appears precisely in the area from which all discourses are specified
and into which all again disappear, where one discourse can speak
exactly like any other.”
(55) People who cannot bear these provocations will simply stop listening to the drone of the record, and most certainly put a different one, called Encore, onto the turntable.
Beginning of pleasurably clever parallel, oscillating, spinning narrative to Dracula that puts postmodern criticism in overdrive (Kellner).
“We are bringing the plague, and they don't even know it,” said
Freud to Jung, as their ship moved into New York harbor. . . . Only
the analytic discourse on Lacan—if only because of its name
writing-pad)--is protected from the danger of forgetting mystic
writing-pads, typewriters, systems, and discourses, as the very name
these things into play.
(56) And even if the guest of the Count did not visit Freud on his journey, at least poetic justice has spread the rumor that the novelist of the Count had been initiated into the new system of knowledge.
(56) In order to replace the Id with the Ego, to replace violence with technology, it is necessary that one first fall into the clutches of this violence.
(57) The legal assistant of a lawyer from Exeter is supposed to provide the Transylvanian territorial lord with advice and data, which are necessarily missing from his imported and out-of-date reference works.
(58) Dracula, until his dying breath, a double counterfeit between east and west, was never the vampire Dracula.
(58) And Arminius Vambery (1832-1913), the adventurer and professor from Budapest, actually was a sort of vampire.
Do this interpretation of Dracula story with American Socrates and Alcibiades.
(59) The traitor shared different, although not very different, interests with Abraham (“Bram”) Stoker, with whom he met on several occasions in London's Lyceum Club. . . . Stoker simply needed to combine the historical and the legendary, the prince and the vampire, in order to start work on a novel. Arminius Vambery had made the vampire Dracula possible.
Technology of symbols defeats fantasy terrors.
(60) Like Vambery, who wrote his secret
travel notes in Hungarian and sewed them into his dervish robes,
Harker writes all of his travel journal in stenography. The eye of
the Count, however red it may glow through the night, cannot read
shorthand. Imaginary terrors pale before this technology of symbols,
developed by the most economical of centuries.
(62) This is how it goes when someone reaches the heart of darkness. Conrad's novella, Copolla's film, Stoker's novel—they all lead to that point where the power of the Other or Stranger would become decipherable as their own colonialism, if it were not so unbearable to read the writing on the flesh.
(62-63) Dracula's project, which (in the opinion of a critic who is, not coincidentally, Anglo-Saxon) anticipated Operation Sea Lion, is shattered by women of a sort never before seen in the history of Western discourse formation. . . . By profession Mina Murray is an assistant school mistress, but, not satisfied with this preliminary movement toward women's emancipation, she practices her typing and stenography arduously, in order to do one day “what the lady journalists do” (55).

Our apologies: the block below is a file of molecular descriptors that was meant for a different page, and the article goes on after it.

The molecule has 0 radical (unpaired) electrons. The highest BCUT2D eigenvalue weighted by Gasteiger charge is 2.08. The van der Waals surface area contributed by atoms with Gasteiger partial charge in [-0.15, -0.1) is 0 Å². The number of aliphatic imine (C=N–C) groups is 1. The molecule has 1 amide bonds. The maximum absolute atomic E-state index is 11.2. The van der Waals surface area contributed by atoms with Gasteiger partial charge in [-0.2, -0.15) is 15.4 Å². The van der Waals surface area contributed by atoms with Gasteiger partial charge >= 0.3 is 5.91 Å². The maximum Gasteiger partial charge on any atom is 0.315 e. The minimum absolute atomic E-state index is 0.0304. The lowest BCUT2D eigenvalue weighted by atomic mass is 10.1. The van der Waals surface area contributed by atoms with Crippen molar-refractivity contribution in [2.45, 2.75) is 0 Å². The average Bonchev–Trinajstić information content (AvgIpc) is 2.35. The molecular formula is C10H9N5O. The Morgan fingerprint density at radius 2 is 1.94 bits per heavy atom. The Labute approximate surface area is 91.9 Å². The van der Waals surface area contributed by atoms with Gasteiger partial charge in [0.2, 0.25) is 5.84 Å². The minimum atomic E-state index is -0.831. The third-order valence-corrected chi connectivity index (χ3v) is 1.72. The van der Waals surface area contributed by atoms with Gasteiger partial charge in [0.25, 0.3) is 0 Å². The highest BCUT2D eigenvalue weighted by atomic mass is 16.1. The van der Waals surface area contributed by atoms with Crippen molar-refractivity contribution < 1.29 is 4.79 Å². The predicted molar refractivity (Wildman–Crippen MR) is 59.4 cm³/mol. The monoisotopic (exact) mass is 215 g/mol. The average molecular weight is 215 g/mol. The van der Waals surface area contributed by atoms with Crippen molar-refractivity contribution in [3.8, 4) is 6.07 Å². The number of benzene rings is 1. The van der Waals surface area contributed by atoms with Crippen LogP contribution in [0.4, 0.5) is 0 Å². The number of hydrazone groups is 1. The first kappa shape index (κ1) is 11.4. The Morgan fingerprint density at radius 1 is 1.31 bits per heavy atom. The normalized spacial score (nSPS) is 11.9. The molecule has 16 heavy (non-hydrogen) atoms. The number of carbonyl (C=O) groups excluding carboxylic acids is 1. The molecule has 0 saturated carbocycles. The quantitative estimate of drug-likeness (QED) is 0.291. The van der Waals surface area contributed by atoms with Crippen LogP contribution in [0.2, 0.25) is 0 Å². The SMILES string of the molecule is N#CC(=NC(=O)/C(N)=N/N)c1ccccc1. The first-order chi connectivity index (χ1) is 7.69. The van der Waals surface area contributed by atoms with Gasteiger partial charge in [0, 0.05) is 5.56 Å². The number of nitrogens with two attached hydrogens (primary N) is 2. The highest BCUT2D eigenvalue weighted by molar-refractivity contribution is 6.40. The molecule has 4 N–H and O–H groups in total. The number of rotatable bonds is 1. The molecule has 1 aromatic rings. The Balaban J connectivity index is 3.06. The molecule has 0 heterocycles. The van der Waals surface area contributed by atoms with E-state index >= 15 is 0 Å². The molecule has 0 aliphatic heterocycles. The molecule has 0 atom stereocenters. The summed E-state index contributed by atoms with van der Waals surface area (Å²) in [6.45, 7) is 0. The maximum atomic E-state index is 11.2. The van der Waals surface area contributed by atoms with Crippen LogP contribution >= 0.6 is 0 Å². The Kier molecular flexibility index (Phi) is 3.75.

Democracy needs media machines, for which steno-typists epitomize the human version.
(63) whatever democracy may be, it is
supported by the mechanical processing of anonymous discourses (if
only because there is no social record apart from discourses).
Without the armies of women steno-typists (as women have been called
for the last 90 years, who, like Mina, are proficient in both
stenography and typing), Houses of Commons and Bundestage
(64) Things went much more smoothly: two weeks of intensive typewriter instruction made seven years of schooling obsolete. . . . Remington's production departments and advertising agencies only needed to discover women in the noteworthy year of 1881, in order to make typewriters into a mass commodity.
Examples from real and fictional knowledge workers of clues gathering scientific paradigm implies problem orientation, to the extent that clues are registered as phenomena made possible by technical reproduction; recall the clever suggestion that Harker may have rode the same train as Freud.
Edison and Freud, Sherlock Holmes and Van Helsing—they all
institute, according to Ginzburg's apt expression, a new paradigm of
science: the gathering
(70) According to the discourse-technological conditions of 1890 women have two options: typewriter or vampirism. . . . The two options are thus no longer simply mother or hysteria, as the dispositive sexuality had established them in classical-romantic times. Since our culture has begun to allow women into the sacred halls of word processing, far worse things are possible.
(71) But after the symbol of male productivity was replaced by a machine, and this machine was taken over by women, the production of texts had to forfeit its wonderful heterosexuality.